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Life - from Politics to Philosophy Plato was born in Athens in c.
Until his mid-twenties, Athens was involved in a long and disastrous military conflict with Sparta, known as the Peloponnesian War. But this never happened. Although cherishing the hope of assuming a significant place in his political community, he found himself continually thwarted.
As he relates in his autobiographical Seventh Letter, he could not identify himself with any of the contending political parties or the succession of corrupt regimes, each of which brought Athens to further decline ba. He was a pupil of Socrates, whom he considered the most just man of his time, and who, although did not leave any writings behind, exerted a large influence on philosophy.
It was perhaps because of this opinion that he retreated to his Academy and to Sicily for implementing his ideas. He visited Syracuse first inthen inand again inwith the general purpose to moderate the Sicilian tyrants with philosophical education and to establish a model political rule.
But this adventure with practical politics ended in failure, and Plato went back to Athens. His Academy, which provided a base for succeeding generations of Platonic philosophers until its final closure in C.
Mathematics, rhetoric, astronomy, dialectics, and other subjects, all seen as necessary for the education of philosophers and statesmen, were studied there. His most renowned pupil was Aristotle. Plato died in c. During his lifetime, Athens turned away from her military and imperial ambitions and became the intellectual center of Greece.
She gave host to all the four major Greek philosophical schools founded in the course of the fourth century: The Threefold Task of Political Philosophy Although the Republic, the Statesman, the Laws and a few shorter dialogues are considered to be the only strictly political dialogues of Plato, it can be argued that political philosophy was the area of his greatest concern.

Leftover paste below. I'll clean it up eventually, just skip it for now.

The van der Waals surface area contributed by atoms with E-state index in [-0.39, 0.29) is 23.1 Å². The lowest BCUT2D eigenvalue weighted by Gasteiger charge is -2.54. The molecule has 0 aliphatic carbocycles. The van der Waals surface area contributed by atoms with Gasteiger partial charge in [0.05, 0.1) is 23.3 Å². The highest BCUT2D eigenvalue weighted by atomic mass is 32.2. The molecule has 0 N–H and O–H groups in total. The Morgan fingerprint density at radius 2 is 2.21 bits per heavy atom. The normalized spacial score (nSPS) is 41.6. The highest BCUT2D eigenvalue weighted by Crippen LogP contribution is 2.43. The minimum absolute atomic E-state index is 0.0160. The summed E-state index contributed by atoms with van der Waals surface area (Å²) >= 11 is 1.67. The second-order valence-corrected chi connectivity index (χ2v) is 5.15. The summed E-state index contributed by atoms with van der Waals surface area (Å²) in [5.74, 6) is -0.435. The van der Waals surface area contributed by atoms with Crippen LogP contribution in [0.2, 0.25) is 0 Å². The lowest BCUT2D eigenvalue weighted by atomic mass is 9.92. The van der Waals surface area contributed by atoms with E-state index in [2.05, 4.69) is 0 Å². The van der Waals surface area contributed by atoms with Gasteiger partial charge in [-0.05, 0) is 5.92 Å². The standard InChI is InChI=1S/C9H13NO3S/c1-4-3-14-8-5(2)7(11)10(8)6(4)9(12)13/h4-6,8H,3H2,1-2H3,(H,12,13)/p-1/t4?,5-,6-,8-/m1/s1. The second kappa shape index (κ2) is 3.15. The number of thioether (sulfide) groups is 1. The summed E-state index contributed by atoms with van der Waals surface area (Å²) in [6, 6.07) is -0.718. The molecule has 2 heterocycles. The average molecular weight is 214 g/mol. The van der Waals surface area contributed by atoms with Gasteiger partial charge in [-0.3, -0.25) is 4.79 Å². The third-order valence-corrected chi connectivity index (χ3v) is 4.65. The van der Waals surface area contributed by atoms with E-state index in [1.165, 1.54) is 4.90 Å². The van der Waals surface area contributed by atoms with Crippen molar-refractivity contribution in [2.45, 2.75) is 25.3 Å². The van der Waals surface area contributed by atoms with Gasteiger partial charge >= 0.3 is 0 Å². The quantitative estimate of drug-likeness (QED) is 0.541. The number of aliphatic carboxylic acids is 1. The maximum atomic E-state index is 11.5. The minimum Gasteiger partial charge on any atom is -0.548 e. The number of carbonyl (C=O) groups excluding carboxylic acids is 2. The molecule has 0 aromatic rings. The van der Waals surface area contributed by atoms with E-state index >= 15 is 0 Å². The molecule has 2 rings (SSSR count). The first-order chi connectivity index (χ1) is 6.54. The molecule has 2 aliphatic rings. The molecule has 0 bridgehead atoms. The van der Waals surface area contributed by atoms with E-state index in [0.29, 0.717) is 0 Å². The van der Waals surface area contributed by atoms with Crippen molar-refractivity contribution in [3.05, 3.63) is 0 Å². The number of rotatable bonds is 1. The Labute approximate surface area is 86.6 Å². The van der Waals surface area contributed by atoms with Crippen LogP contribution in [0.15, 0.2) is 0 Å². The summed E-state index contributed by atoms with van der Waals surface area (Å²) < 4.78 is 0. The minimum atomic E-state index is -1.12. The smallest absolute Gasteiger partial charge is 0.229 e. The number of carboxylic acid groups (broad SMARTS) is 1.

In the English-speaking world, under the influence of twentieth century analytic philosophy, the main task of political philosophy today is still often seen as conceptual analysis: To understand what this means, it may be useful to think of concepts as the uses of words. Conceptual analysis then is a mental clearance, the clarification of a concept in its meaning.
As such it has a long tradition and is first introduced in Platonic dialogues. However, in contrast to what it is for some analytic philosophers, for Plato conceptual analysis is not an end to itself, but a preliminary step.
The next step is critical evaluation of beliefs, deciding which one of the incompatible ideas is correct and which one is wrong. For Plato, making decisions about the right political order are, along with the choice between peace and war, the most important choices one can make in politics. Such decisions cannot be left solely to public opinion, he believes, which in many cases does not have enough foresight and gets its lessons only post factum from disasters recorded in history.
In his political philosophy, the clarification of concepts is thus a preliminary step in evaluating beliefs, and right beliefs in turn lead to an answer to the question of the best political order. The Quest for Justice in The Republic One of the most fundamental ethical and political concepts is justice.